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The new contract proof

Feb 1, 2003 12:00 AM

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What criteria determine acceptability for a manufacturing process based on visual perception? For most high-quality printers, a key part of the workflow has been the contract proof. Printers wishing to provide outstanding value to their customers now have an expanding range of options, even while budgets and timeframes shrink.

Contract proofs have changed dramatically during the past 30 years. Yet even with developments such as laser scanning, desktop publishing and CTP — which have improved the quality of the printing process — trends in contract proofing may be driven more by cost than by quality. “If you go back 30 years and look at Cromalin, it took the industry by storm because it was the only alternative to proofing a job on press,” asserts Ray Cassino, director, prepress product management for Heidelberg USA (Kennesaw, GA). “Cromalin was wonderful, but it didn't look anything like a press sheet. What made the technology take off … was the economics of providing a contract proof without having to fire up the press.”


Today, high-resolution, drop-on-demand inkjet devices have overcome initial resistance to dominate the low-end to midrange proofing marketplace. According to Cassino, while analog or digital halftone proofs can cost between $10 to $14 per page, inkjet is roughly one-tenth of that.

Heidelberg has moved decisively to endorse inkjet proofing by packaging Hewlett-Packard's (HP) (Palo Alto, CA) DesignJet printers and PrintOpen color-management software with many of Heidelberg's prepress workflow systems. “We're sold on it hook, line and sinker,” says Cassino. “Color management and ICC profiles bring inkjet printers closer to the press sheet than can be achieved with traditional photomechanical dot proofs.” In 2003, Heidelberg plans to offer Epson devices as well.

Among Epson's newest products is the Stylus Pro 10600, which incorporates the same high-speed print engine as the Stylus Pro 10000, and uses a variable-droplet micropiezo DX3 printhead with photo accelerator and nozzle-verification technologies for true 1440 × 720-dpi resolution up to 44 inches wide.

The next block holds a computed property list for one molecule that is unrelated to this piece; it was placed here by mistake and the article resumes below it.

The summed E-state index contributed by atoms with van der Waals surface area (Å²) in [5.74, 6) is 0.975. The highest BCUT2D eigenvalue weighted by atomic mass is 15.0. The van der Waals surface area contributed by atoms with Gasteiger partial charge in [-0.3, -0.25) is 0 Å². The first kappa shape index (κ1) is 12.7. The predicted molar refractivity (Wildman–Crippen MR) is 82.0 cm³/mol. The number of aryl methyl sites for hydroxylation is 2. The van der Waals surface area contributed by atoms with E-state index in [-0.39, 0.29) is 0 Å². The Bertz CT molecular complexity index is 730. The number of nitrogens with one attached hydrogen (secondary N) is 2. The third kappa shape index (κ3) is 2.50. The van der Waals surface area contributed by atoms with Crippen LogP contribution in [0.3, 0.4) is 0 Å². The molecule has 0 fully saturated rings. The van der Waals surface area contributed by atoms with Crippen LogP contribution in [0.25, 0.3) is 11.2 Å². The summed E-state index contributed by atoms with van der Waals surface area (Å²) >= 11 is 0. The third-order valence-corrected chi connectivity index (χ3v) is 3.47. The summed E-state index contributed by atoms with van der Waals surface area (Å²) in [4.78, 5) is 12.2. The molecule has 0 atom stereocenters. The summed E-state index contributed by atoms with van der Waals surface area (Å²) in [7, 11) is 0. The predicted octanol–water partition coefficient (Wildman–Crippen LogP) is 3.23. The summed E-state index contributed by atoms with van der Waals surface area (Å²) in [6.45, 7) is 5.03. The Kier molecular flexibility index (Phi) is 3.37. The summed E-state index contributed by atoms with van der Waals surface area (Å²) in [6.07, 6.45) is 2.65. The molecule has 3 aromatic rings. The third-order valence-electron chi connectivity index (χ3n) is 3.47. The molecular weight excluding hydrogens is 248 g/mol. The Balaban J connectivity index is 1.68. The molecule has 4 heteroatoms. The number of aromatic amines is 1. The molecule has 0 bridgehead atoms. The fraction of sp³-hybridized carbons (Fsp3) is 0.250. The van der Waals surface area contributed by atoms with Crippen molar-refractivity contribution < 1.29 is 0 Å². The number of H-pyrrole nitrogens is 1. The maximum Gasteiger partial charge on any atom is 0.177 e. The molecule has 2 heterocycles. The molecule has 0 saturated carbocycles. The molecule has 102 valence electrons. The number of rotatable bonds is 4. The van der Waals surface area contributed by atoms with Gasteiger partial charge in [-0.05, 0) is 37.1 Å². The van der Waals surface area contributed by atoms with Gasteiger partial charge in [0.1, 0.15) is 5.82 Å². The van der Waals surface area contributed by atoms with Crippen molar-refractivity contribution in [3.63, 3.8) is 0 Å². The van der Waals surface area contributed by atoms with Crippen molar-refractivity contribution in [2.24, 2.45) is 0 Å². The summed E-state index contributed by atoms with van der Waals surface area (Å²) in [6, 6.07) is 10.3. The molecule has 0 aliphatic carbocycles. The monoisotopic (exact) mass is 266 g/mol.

Epson devices are available directly from the online Epson Store ( as well as through a variety of mail-order houses. For print shops, however, Mark Radogna, senior manager, professional graphics, for Epson America (Long Beach, CA), sees great value in acquiring proofers from a knowledgeable source familiar with graphic-arts workflows. “Finding the right reseller/integrator is one of the single most important aspects of purchasing a new digital-proofing solution,” he says.

Radogna also emphasizes the value of the UltraChrome inkset, available for the recently released Stylus Pro 7600, 9600 and 10600 inkjet devices. The UltraChrome is an archival system that uses seven individual colors to create what is said to be exhibit-quality output on a wide selection of media in color and black-and-white. The product line reportedly boasts one of the largest color ranges for pigmented inks, with a level of color extremely close to that of Epson's six-color photo dye-based inks.

“We've been pushing the development of pigmented inks for proofing use for more than three years,” says Radogna. “With the introduction of our UltraChrome inks, we finally have a technology that will hit the most demanding colors on press, while benefiting from pigment inks' color durability.”


Epson's Stylus Pro 7600 and 9600 received SWOP certification late last year, in combination with the company's UltraChrome ink, semimatte proofing paper and Best GmbH's (Krefeld, Germany) Colorproof RIP. The certification recognizes that these printing systems meet SWOP's strict industry guidelines for commercial proofing applications. (Electronics For Imaging, in Foster City, CA, recently acquired Best; see p. 13.)